To address the issue of infant and young child feeding, in May 1981 the World Health Organization introduced the International Code of Marketing of Breast-Milk Substitutes (WHO Code).The WHO Code is a model set of recommendations aimed to protect and promote breastfeeding. It does this by ensuring the proper use of breast-milk substitutes, when necessary, on the basis of adequate information and through appropriate marketing and distribution. The WHO Code is intended to be adapted by member countries to their own social, legal and economic situations.

In 1992, the Marketing in Australia of Infant Formulas: Manufacturers and Importers Agreement (MAIF Agreement) was established as Australia’s response to the WHO Code. As a self-regulated, industry code of conduct, the MAIF Agreement restricts the marketing of infant formulas to the public by manufacturers and importers.

Compliance with the MAIF Agreement is overseen by the Advisory Panel on the Marketing in Australia of Infant Formula (APMAIF). The APMAIF is an independent panel whose members are appointed by the Parliamentary Secretary and funded by DoHA.

Since establishment of the MAIF Agreement in 1992, few changes have occurred to the MAIF Agreement, or to the governance arrangements and administrative practices of the APMAIF. Several reviews have been conducted on the effectiveness of the MAIF Agreement:

  • In 2003, Robert Knowles completed an independent review of the composition and operations of the APMAIF and the scope of the MAIF Agreement (Knowles 2003). A number of the recommendations of this review were adopted, including expansion of APMAIF membership from three to five members and measures to improve the efficiency of APMAIF administrative and complaints handling processes.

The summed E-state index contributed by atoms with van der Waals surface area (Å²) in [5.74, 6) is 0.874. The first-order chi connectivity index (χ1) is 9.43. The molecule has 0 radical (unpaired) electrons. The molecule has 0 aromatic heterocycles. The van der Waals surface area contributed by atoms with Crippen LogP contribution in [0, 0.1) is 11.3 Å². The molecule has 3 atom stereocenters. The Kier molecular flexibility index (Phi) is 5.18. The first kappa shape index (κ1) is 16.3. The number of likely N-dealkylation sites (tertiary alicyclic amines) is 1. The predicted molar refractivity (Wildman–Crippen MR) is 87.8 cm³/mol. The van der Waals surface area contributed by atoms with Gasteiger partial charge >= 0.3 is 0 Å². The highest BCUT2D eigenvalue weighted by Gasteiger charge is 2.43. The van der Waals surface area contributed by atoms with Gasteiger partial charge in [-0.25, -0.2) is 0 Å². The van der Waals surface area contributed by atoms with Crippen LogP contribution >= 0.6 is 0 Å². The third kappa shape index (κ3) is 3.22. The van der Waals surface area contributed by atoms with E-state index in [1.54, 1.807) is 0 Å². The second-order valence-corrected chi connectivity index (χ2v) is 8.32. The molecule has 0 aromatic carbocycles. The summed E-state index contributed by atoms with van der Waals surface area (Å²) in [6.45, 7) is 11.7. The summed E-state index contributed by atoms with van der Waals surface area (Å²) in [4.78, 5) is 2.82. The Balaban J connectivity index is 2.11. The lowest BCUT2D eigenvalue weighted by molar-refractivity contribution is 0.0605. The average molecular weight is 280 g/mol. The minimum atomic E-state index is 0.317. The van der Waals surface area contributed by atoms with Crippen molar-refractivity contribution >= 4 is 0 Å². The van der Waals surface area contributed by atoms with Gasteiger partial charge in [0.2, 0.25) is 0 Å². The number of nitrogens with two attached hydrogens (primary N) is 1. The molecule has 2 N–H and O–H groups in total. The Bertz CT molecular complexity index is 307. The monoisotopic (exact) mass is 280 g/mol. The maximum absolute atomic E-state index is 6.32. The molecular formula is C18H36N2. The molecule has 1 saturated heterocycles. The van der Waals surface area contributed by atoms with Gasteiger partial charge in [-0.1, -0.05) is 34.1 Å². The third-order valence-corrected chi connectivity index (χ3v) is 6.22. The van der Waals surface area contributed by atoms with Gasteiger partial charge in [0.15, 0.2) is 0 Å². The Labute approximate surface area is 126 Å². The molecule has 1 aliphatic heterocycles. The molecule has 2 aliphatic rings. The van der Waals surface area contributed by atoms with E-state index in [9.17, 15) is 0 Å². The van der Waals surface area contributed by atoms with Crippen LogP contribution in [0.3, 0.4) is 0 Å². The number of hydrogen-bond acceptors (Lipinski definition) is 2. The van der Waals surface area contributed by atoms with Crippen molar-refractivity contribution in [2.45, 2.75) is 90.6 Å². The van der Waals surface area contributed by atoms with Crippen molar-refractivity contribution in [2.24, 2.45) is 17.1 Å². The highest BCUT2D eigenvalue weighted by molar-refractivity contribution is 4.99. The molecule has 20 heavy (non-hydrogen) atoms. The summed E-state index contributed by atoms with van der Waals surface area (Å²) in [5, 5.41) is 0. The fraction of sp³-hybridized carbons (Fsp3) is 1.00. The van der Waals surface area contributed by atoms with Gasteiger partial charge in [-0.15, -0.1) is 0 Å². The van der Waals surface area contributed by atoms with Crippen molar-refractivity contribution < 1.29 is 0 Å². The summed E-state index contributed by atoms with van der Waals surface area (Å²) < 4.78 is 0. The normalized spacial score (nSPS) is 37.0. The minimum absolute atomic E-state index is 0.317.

• In August 2007, the House of Representatives Standing Committee on Health and Ageing published the ‘Best Start’ report on the inquiry into the health benefits of breastfeeding (Parliament of Australia 2007). The report was critical of the limited scope of the MAIF Agreement and the timeliness of APMAIF processes.
  • In 2009, the Australian Health Ministers’ Conference endorsed the Australian National Breastfeeding Strategy 2010-2015 (AHMC 2009) and made a commitment to revisit Australia’s implementation of the WHO Code. This Review is a key element of that process.
The Australian Competition and Consumer Commission (ACCC) provided initial authorisation of the MAIF Agreement in 1992 and re-authorisation was granted in 2007, giving signatories immunity from prosecution under the former Trade Practices Act 1974 (since replaced by the Competition and Consumer Act 2010) for potentially anti-competitive behaviour resulting from the terms of the MAIF Agreement. Authorisation expires in 2015 and it is expected that the content and operation of the MAIF Agreement will have to be reviewed prior to application for re authorisation.

The timeline of the development of the MAIF Agreement and other associated processes are shown in Figure 1 below.

Figure 1: Timeline of the development of the MAIF Agreement and other associated processes

Figure 1: Timeline of the development of the MAIF Agreement and other associated processes. For detailed description of the image please refer to the descriptive link next to the image. Description of the Image